The refinancing of Sanjeev Gupta’s GFG Alliance two weeks ago has kick started work on plans for a massive, world-scale GreenSteel investment by the company which would transform its Australian operations centred on the Whyalla steelworks on upper Spencer Gulf in South Australia.
@AuManufacturing understands negotiations have been underway in recent days involving GFG and gas supplier Santos with a view to announcing a new green hydrogen production facility, electric arc furnace (EAF) and direct reduced iron (DRI) plant, possibly prior to Prime Minister Scott Morrison’s appearance at the Cop26 climate conference in Glasgow.
Representatives of Fortescue Metals Group were the latest to fly into Whyalla last night, though the nature of FMG’s involvement is unclear.
An announcement of the world’s first new greenfield, green hydrogen powered steel plant by a global company would give the Prime Minister the ammunition he needs to take to Glasgow to silence – even stun – critics of Australia’s climate policies.
On Thirsday morning GFG Alliance told @AuManufacturing: “We remain committed to decarbonisation of heavy industry and our GreenSteel vision.
“We are continuing work to progress the development of GreenSteel hubs at our key steelmaking sites, including our Whyalla Steelworks.
“Our transformation plans include the use of DRI technology and green hydrogen to make low carbon steel, a green economy and long-term environmental benefits.”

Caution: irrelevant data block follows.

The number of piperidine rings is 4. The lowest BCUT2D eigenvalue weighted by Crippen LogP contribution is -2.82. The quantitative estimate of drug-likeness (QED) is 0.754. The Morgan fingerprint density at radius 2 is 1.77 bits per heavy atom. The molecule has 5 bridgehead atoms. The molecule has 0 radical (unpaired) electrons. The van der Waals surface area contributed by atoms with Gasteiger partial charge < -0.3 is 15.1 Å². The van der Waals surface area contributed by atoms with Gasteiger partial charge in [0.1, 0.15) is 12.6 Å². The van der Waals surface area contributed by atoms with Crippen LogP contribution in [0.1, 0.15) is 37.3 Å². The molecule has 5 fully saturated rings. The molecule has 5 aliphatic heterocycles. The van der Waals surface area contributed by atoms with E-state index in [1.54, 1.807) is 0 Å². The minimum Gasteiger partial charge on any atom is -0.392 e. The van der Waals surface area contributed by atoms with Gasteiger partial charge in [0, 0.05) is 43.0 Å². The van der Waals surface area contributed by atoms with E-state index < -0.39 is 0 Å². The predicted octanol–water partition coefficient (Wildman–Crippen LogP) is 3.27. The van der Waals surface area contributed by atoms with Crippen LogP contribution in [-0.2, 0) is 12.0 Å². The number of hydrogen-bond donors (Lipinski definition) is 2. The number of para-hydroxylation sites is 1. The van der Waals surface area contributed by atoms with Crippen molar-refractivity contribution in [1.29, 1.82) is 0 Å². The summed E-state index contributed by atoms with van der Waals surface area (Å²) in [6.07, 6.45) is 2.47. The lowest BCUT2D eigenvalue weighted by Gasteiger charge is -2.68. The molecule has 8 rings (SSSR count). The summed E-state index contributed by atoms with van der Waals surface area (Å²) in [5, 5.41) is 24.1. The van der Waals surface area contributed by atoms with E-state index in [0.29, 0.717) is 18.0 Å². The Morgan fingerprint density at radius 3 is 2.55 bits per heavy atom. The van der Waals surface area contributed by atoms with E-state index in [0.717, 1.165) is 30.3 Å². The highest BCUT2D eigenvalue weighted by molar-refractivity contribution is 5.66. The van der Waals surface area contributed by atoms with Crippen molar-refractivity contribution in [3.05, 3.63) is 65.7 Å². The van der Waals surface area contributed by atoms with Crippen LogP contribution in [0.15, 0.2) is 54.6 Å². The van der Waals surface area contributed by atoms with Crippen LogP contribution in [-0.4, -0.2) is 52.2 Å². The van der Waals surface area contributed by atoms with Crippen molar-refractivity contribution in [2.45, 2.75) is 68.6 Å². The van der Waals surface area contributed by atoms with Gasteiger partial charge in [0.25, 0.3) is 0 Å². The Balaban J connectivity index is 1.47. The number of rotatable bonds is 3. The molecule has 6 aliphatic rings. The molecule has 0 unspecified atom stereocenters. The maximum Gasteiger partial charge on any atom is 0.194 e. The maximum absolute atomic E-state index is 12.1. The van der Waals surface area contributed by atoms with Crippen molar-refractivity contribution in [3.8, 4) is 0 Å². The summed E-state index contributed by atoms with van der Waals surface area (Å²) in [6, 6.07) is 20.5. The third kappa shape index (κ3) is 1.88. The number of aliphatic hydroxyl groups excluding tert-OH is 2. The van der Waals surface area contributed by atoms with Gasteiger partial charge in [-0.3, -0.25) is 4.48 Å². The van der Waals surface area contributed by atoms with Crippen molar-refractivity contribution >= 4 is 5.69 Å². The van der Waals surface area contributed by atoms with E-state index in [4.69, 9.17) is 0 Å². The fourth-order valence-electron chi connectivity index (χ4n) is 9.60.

However further questions from @AuManufacturing remain unanswered by GFG at the time of publication.
Such a plant would likely attract federal support and potentially free up a $50 million South Australian government grant which has been promised by the former Labor government. Liberal Premier Steven Marshall is in a minority in Parliament and facing an election in the new year.
The plant is likely to be sited on a parcel of land near the Port Bonython petrochemical works – expressions of interest have been called for the site which is the focus of the renewed talks.
Asked about the Port Bonython land, Whyalla Mayor Clare McLaughlin told @AuManufacturing: “Yes I do know a little about that.”
When asked about the renewed negotiations a spokesman for SA energy minister Dan van Holst Pellekaan asked for questions in writing, hung up and later referred them to the department. No answers had been received at the time of publiucation.
The GreenSteel project, announced by GFC on 10 June, would be initially be powered by natural gas supplied by Santos through an existing pipeline from the Cooper Basin, transitioning to green hydrogen.
Announcing the project Gupta said: “We have to-date invested over $60 million in the engineering and design work for this project and are now ready to take the next steps of finalising funding and commencing construction.
“We plan to start construction later this year for the mill, and next year in 2021 for the EAF and DRI facilities.
“With this, the Whyalla Transformation Project will finally become a reality.”
This investment blueprint builds on previously-announced plans for a new Rolling Mill to be built by Danieli Group, Italy, and GFG’s own renewable energy projects including 280MW Cultana solar power plant, Playford big battery and pumped hydro storage development now under construction.
Gupta said on 10 June: “This exciting plan will not only transform the Whyalla business into an internationally-competitive steel manufacturer, it will be our first primary steel plant to be transformed to GreenSteel, helping fulfil our ambition to become the world’s largest carbon-neutral steel producer by 2030.”
View GFG Alliance’s video on the Whyalla GreenSteel project here.
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